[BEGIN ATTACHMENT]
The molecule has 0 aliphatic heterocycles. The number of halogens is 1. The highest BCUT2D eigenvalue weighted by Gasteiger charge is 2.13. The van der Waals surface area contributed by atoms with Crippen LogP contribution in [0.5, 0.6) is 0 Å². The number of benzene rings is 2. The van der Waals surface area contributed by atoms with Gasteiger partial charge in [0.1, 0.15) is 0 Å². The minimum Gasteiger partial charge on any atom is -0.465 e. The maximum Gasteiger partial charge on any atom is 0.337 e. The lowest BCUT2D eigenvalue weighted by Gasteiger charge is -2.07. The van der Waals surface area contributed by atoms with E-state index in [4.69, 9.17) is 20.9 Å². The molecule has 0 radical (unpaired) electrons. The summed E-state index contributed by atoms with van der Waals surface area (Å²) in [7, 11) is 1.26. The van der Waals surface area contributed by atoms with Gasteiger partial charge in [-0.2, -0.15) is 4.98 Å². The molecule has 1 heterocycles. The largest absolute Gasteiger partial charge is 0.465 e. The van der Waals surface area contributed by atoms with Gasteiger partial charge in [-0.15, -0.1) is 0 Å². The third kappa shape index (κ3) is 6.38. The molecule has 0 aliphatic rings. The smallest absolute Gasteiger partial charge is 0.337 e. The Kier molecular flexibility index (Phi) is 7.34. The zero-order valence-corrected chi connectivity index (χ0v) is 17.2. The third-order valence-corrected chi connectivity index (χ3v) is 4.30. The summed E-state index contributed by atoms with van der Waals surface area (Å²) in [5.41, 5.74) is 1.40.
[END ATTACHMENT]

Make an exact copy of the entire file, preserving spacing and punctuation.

The molecule has 0 aliphatic heterocycles. The number of halogens is 1. The highest BCUT2D eigenvalue weighted by Gasteiger charge is 2.13. The van der Waals surface area contributed by atoms with Crippen LogP contribution in [0.5, 0.6) is 0 Å². The number of benzene rings is 2. The van der Waals surface area contributed by atoms with Gasteiger partial charge in [0.1, 0.15) is 0 Å². The minimum Gasteiger partial charge on any atom is -0.465 e. The maximum Gasteiger partial charge on any atom is 0.337 e. The lowest BCUT2D eigenvalue weighted by Gasteiger charge is -2.07. The van der Waals surface area contributed by atoms with E-state index in [4.69, 9.17) is 20.9 Å². The molecule has 0 radical (unpaired) electrons. The summed E-state index contributed by atoms with van der Waals surface area (Å²) in [7, 11) is 1.26. The van der Waals surface area contributed by atoms with Gasteiger partial charge in [-0.2, -0.15) is 4.98 Å². The molecule has 1 heterocycles. The largest absolute Gasteiger partial charge is 0.465 e. The van der Waals surface area contributed by atoms with Gasteiger partial charge in [-0.15, -0.1) is 0 Å². The third kappa shape index (κ3) is 6.38. The molecule has 0 aliphatic rings. The smallest absolute Gasteiger partial charge is 0.337 e. The Kier molecular flexibility index (Phi) is 7.34. The zero-order valence-corrected chi connectivity index (χ0v) is 17.2. The third-order valence-corrected chi connectivity index (χ3v) is 4.30. The summed E-state index contributed by atoms with van der Waals surface area (Å²) in [5.41, 5.74) is 1.40.